Stills of "The Lake House"
(Courtesy from GVP)
Romance/Drama Director: Alejandro Agresti Starring: Keanu Reeves, Sandra Bullock, Christopher
Plummer, Lynn Collins, Shohreh Aghdashloo RunTime: 1 hr 45 mins Released By: GVP Rating: PG
Day: 20 July 2006
lonely doctor begins exchanging love letters with a frustrated
architect through a mysterious letterbox, later discovering
they are separated in time by two years.
Time-travel’s an unforgiving bitch to screenplay writers
everywhere. Ever since 2004’s indie hit, Primer, I’ve
stopped trying to care about the various intricacies and innate
contradictions of its nature. Trying being the operative word.
And as I had expected, there’s plenty of gaps in this
film’s script that are the size of manholes. But never
mind the lack of a watertight script, this film does not pimp
out the time-travel aspect of its premise as its only draw.
It’s the first collaboration of the extremely likable
Sandra Bullock and the extremely dour Keanu Reeves since 1994’s
smash hit, Speed.
Unfortunately if you thought they had no
chemistry 12 years ago, then you’re not likely to be
surprised when they are paired together in a much tamer affair
like The Lake House. For that reason alone, I find it very
hard to buy that they believed they were soul mates based
on their largely superficial correspondences in the film.
With one eye on keeping intact the bursting seams of the temporal
dissonance and another eye on the flimsy relationship that’s
crafted by its 2 leads, the story sacrificed the wrong chicken
by underplaying the relationship the protagonists should have
shared. What made Siworae (of which Lake House’s premise
was based) such a great and unique romance genre experience
was that its 2 leads were transfixed by each other and nothing
But that’s not to say the Argentine
director (Alejandro Agresti) didn’t try to build a proper
narrative from the leaky screenplay, because there’s
plenty of evidence to show he did. Unfortunately, he also
seemed unsettled in his first Hollywood attempt by overcompensating
for the lack of a coherent story by overloading the saccharine
quality of the film, much like he did in Valentin, his Spanish
coming-of-age film set in the 60s.
It’s already a little too sugary when
you have a lead as sweet and charming as Sandra Bullock who’s
a show-carrying (next to the adorable dog and the gorgeous
Chicago cinematography) star in this tailor-made role. However,
once again, Hollywood has misused and by all accounts misrepresented
the ever-present talent of Shoreh Aghdashloo by relegating
her into an absolutely insipid best-friend-cum-mentor role.
Her lines are as trite and hackneyed as they can get, notwithstanding
her graceful screen presence.
As Bullock’s Kate is stuck in 2006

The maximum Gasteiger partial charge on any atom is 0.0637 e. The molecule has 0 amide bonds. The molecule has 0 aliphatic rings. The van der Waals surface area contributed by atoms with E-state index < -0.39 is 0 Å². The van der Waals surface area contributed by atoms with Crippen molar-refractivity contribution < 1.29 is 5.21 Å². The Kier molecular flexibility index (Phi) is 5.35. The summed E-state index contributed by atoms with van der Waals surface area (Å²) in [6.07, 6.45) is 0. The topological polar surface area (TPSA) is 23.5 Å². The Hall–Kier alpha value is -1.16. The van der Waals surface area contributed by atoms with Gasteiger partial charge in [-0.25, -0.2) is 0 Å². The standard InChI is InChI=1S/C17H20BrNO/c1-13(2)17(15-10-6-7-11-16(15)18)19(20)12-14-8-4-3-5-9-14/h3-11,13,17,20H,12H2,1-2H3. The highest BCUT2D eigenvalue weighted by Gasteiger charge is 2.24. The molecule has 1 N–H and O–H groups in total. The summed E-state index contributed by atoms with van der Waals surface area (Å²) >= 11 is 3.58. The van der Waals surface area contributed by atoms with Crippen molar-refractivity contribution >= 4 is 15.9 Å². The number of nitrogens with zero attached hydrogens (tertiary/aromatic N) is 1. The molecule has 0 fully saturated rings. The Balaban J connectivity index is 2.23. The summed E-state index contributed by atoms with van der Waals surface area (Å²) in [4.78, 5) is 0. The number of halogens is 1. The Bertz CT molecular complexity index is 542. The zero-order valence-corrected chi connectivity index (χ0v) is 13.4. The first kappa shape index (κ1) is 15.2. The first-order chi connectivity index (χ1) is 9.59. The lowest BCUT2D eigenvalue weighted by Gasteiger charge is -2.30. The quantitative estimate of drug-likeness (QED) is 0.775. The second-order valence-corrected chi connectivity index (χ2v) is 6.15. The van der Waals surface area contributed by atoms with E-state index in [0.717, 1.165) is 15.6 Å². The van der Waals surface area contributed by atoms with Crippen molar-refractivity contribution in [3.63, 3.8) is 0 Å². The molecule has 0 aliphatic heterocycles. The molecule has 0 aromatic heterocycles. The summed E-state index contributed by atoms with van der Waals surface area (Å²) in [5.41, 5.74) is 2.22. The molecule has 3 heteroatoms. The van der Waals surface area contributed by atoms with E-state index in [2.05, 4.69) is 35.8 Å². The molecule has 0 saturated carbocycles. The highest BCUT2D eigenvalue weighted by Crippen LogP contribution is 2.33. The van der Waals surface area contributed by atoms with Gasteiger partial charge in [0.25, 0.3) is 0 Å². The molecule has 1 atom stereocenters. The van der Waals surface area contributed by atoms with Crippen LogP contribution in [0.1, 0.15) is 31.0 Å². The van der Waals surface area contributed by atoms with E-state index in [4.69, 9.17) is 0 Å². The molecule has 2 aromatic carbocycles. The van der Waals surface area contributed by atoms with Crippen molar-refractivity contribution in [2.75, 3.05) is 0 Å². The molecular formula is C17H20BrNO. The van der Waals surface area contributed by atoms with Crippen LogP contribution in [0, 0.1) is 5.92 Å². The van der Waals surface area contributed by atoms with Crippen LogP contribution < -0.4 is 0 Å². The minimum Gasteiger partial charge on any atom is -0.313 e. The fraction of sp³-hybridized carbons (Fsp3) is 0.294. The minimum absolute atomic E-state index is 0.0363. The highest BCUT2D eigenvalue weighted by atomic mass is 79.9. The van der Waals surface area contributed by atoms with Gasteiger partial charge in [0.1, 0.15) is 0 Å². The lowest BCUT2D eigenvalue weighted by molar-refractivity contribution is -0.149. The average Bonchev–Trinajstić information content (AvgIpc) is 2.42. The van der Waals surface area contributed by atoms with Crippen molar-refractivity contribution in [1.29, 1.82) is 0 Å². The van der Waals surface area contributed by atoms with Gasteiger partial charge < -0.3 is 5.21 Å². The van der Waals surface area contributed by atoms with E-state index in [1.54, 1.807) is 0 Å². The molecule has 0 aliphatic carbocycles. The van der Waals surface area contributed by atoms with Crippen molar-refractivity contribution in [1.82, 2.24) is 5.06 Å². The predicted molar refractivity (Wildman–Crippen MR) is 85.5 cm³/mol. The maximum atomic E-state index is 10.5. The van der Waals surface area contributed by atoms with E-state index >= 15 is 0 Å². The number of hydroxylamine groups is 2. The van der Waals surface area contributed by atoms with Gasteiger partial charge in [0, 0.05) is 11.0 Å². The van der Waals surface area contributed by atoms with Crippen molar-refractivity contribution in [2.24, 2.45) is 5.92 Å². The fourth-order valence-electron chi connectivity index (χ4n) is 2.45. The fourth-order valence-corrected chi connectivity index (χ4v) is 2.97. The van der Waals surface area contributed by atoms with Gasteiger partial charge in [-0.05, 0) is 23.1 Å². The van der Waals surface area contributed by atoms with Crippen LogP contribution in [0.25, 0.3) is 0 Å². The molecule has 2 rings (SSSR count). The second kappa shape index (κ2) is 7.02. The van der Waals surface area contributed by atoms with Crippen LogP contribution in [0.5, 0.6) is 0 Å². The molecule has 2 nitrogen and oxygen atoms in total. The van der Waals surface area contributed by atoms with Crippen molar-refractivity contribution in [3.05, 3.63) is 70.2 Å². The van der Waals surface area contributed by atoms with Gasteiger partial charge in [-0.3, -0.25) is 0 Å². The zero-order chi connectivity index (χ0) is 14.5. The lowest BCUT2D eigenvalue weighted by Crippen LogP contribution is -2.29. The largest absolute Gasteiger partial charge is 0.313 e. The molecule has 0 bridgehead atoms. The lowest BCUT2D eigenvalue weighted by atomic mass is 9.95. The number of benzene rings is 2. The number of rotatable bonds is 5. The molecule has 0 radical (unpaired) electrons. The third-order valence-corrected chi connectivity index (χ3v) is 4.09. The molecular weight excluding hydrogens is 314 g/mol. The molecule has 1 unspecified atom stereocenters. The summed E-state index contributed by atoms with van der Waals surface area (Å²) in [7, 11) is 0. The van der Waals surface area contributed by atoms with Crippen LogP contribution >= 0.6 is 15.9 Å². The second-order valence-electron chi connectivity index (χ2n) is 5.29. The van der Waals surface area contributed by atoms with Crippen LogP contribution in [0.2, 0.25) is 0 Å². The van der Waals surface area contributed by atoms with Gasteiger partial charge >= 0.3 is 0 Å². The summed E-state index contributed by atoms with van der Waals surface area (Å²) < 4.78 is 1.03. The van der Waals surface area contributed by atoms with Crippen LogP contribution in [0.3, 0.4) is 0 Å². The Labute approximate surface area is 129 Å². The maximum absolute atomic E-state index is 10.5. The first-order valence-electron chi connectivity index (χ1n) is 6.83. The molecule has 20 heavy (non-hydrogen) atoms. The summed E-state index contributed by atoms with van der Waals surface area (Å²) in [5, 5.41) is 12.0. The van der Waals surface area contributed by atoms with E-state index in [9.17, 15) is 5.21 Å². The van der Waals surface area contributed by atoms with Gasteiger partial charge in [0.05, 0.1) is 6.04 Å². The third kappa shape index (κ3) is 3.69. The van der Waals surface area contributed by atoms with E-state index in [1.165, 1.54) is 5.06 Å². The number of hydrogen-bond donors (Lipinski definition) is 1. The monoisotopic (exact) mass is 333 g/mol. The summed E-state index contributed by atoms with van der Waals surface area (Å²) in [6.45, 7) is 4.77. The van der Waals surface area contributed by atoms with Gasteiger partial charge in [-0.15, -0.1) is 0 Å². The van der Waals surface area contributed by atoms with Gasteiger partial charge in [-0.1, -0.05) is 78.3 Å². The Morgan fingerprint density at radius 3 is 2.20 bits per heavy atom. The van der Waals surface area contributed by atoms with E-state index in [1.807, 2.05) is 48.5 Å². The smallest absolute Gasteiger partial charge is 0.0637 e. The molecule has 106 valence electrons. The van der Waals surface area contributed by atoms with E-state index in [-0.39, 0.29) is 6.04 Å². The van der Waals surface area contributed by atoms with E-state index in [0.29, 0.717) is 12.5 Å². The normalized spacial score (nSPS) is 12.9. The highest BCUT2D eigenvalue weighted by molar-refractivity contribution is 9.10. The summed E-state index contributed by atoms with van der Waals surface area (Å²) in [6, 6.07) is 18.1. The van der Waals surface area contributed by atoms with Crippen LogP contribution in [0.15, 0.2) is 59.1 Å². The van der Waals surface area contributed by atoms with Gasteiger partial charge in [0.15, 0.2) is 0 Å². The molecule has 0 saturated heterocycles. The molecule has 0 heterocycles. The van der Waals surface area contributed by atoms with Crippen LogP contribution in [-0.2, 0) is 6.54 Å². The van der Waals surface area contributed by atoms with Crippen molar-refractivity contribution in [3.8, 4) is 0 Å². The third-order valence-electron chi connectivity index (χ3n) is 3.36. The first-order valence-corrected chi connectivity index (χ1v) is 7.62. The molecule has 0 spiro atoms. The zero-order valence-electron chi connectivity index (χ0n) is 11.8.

and Reeve’s Alex who’s stuck in 2004 try to communicate
using the Lake House’s mailbox, they find themselves
being thrown for a loop. It actually borders on comical, as
their correspondence becomes a veritable Internet chat-room
because of the overstated use of the mailbox flag visual device
(it goes up when there’s a letter and goes down when
a letter is taken out) which is just one of the many visual
reminders placed. In fact, the editing of the voices reading
the letters out loud is overlaid with one another’s
to give it a conversational feel throughout their non-relationship.
The way they seem to ease into the fact that they are having
a supernatural connection is a little too contrived, leaving
the most obvious questions that they could have asked of each
other, eventually unanswered.
With the dual paradoxes of time and space
being examined on an emotional scale, it has to show some
semblance of being on the right track more often than not,
which it does. Ultimately, it’s nothing too profound
as midway its focus is dead set on getting both Kate and Alex
together through the apparent obstacles they encounter, revealing
a past acquaintance.
the end, it seems to be an unconvincingly attempted metaphor
about lonely young professionals that live in a bustling city,
which sometimes forgets them that is insubstantial in the
grander scheme of things. You’ll spend more time linking
the change of events than appreciating its underlying messages.
There’s something so morally perverse about changing
the past to suit your present especially when you know the
consequences, but I suppose that shouldn’t hamper the
admittedly tear-inducing final scenes of this romancer. Not
exactly a timeless entry into the genre but still something
few hits and a few misses but overall a satisfying way to
spend a couple of hours with that special someone)